As Monday marks the third anniversary of the death of former Russian KGB agent Alexander Litvinenko (pictured) from radioactive poisoning, his widow Marina used the opportunity to speak out in the British media.
November 23 marks three years to the day that ex-KGB agent turned Kremlin critic Alexander Litvinenko died of polonium poisoning in a London hospital, aged 44.
The ensuing diplomatic spat over Russia’s refusal to extradite the chief suspect in the murder of Litvinenko, Russian businessman and now MP Andrei Lugovoy, caused a considerable chill in relations between Russia and the UK. Three years on, the case is no further forward: Russia still refuses to extradite Lugovoy, due to a constitutional ban on extraditing Russian citizens.
Litvinenko’s widow, Marina, who co-authored a book published in 2007 about her husband’s death entitled “Death of a Dissident: The Poisoning of Alexander Litvinenko and the return of the KGB”, chose to mark the third anniversary of her husband’s death by writing an editorial in the British daily the Times.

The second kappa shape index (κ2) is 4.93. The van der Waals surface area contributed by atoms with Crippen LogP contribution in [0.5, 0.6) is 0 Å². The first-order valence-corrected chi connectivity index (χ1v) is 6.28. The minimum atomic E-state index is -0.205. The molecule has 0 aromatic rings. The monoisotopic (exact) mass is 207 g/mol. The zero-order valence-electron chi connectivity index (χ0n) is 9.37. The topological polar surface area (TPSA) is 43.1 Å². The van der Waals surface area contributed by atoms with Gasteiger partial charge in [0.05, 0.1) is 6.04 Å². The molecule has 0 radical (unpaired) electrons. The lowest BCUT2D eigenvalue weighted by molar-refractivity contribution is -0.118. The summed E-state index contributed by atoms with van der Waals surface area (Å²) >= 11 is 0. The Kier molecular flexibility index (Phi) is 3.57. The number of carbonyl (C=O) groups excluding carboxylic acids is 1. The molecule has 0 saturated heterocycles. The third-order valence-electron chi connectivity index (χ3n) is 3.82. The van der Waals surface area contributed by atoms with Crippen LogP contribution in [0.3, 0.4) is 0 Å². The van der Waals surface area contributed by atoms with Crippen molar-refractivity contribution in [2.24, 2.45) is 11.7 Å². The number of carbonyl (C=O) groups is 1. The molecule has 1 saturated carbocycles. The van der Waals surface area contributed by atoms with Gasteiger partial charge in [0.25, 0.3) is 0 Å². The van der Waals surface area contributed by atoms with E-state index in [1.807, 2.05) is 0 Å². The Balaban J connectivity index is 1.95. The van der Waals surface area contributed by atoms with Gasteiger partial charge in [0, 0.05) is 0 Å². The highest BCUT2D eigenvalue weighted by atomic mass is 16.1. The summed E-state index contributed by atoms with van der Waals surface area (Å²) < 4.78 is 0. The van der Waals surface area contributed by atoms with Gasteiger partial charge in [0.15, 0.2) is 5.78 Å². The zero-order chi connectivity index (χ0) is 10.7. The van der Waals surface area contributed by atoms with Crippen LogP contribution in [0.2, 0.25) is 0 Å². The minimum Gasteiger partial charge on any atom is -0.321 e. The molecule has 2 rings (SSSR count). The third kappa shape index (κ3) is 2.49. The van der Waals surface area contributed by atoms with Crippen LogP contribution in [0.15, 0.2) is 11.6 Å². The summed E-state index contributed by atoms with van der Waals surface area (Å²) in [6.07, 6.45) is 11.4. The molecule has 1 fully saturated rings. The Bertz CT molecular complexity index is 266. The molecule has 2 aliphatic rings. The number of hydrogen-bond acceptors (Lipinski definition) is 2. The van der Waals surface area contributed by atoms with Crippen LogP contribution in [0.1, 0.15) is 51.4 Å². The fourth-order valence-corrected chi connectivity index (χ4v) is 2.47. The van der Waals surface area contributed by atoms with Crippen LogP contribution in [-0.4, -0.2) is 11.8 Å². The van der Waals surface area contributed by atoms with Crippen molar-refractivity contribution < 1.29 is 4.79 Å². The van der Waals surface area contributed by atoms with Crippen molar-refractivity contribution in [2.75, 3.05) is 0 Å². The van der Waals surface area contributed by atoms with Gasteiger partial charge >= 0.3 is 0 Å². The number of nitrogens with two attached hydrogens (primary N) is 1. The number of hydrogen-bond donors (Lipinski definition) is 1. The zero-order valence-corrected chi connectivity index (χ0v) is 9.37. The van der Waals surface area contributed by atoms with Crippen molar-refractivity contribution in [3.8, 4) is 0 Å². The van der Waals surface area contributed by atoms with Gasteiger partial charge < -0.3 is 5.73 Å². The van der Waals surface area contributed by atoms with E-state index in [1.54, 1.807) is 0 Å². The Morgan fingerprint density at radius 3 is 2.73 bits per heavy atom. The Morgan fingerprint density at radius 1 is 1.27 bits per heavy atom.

In this editorial, Marina Litvinenko renews accusations against what she calls the “two suspects” in the case: Lugovoy, but also Russian Prime Minister Vladimir Putin who was president at the time. On his deathbed, Alexander Litvinenko accused Putin of having ordered his killing.
Marina Litvinenko says that Putin “is the prisoner of his secrets” since “he cannot relinquish control without risking that his successor, for his own reasons, would decide to dig into the Litvinenko murder”.
She also accuses Russia, not for the first time, of “giving official backing to the two suspects” and calls this “cover-up” a “state crime”.
These comments come less than two weeks after prosecutors in Germany dropped charges, due to a lack of evidence, against Russian Dmitri Kovtun.
A business partner of Lugovoy, he was accused by Germany of involvement in the murder of Litvinenko and was suspected of leaving a trail of polonium behind him, notably in his ex-wife’s apartment in Hamburg. The closing of the case against Kovtun is seen as a setback for those in the UK hoping to eventually see Lugovoy extradited.
As for Lugovoy himself, he has renewed an offer to come to Britain to talk to Scotland Yard, but only on his terms. He said on Russia Today, “We would be ready to go there if firstly, the British resume the investigation; secondly, send all the materials they have here [to Moscow] to prove the basis of the charges and thirdly, we see their real initiative”.
However, it is likely that Lugovoy would also insist on not being arrested – an assurance the British government would never give.
Date created : 2009-11-23